LAS VEGAS -- If you have tickets to Bareback, a nudie country music revue that just opened in Las Vegas, don't get there early. They'll put a camera on you.
Photo Credit: Bareback
There's no good reason for it, but about 10 minutes before the bras are thrown over the shoulder, some guy stands up in the front of the room and pans the crowd with a video camera. Everybody's blushing face is shown on a big screen on stage, and since it's a small venue, you pretty much meet all of your neighbors.
Only one woman in the theater seemed excited by this prospect during a recent show, sprinting down the main aisle to flail her arms and smile a lot. Meanwhile, everybody else shifted uncomfortably in their seats, wishing that the show would just start already.
And here, ladies and gentlemen, is a case being careful what you wish for.
It's not that Bareback -- which is being staged at the Clint Holmes Theatre in Harrah's -- is terrible, because it isn't. Actually, it's kind of fun and sort of funny -- and definitely something to tell your friends about when you get home from Vegas. There certainly are a lot of breasts and, yes, it's totally gratuitous.
In the opening scene, four strapping guys known as the Wild Bunch swagger on stage, singing and dancing to Big & Rich's "Comin' to Your City." (If you hate Big & Rich, avoid this show at all costs.) The hunky guys sing at the same time, but there is no harmony involved. Before long, a sassy woman arrives, doing her best to sing Gretchen Wilson's "Here for the Party." And by the next song, Big & Rich's bouncy "Jalapeno," the boobs are everywhere -- on the stage, on the bar, to the right, to the left. Occasionally, they're in the audience, too, trying to get volunteers to join the troupe on stage.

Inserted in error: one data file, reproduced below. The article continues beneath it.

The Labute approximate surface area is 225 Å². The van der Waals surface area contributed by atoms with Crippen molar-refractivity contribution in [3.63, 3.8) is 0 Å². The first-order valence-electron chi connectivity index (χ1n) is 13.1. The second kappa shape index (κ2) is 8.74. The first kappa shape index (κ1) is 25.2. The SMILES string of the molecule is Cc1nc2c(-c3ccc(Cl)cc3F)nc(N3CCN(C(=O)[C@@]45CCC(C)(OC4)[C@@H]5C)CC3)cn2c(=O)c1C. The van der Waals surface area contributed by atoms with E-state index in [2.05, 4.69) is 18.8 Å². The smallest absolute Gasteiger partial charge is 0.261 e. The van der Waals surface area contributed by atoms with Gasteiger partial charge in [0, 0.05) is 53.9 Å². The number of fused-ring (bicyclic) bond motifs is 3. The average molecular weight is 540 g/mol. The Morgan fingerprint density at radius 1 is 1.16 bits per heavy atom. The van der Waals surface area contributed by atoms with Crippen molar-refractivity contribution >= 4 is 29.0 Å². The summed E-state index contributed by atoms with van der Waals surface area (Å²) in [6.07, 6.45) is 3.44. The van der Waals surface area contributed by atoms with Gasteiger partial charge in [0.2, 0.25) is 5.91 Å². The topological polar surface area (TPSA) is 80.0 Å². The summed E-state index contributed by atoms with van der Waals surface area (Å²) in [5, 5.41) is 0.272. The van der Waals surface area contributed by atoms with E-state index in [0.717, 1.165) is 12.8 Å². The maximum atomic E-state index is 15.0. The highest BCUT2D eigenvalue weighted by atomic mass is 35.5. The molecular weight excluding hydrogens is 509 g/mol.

Generally speaking, that's the plot of Bareback. Sorry to give it away.
Farther up the Vegas Strip, there's a similar revue called Buck Wild, but they have two shows -- clothed at 7 p.m. and getting-what-you-paid-for at 9 p.m. If Bareback offered a clothed show, it might be a hit at Dollywood, because the choreography is pretty good and the songs are mostly upbeat and familiar. There's a little bit of wink-wink, nudge-nudge and some bumping and grinding, but mostly the breasts are the main reason to go check it out.
The singing isn't much to speak of, especially the extremely irritating Shania Twain segment. Personally I didn't appreciate one member of the Wild Bunch accusing the audience of wondering why he was singing country music in the first place. In truth, I don't know if anybody particularly noticed him -- or any of the guys -- considering the scenery. Except maybe during the revue's performance of Keith Anderson's "XXL" when the biggest, hottest guy jumped on the bar and the equal opportunity laws briefly kicked in.
At the very least, you can be thankful that nobody pole-dances to "Georgia on My Mind." But there has to be a better way to pass the time than some chump telling limp Lorena Bobbitt and Viagra jokes.
All in all, Bareback is a rough ride, but some people go for that sort of thing. The coed bull-riding during Garth Brooks' "Rodeo" was pretty hot, and I didn't realize you could twist like that while listening to Sugarland. But if this much jiggling makes you all a-twitter, this show might be more than you can, um, bear.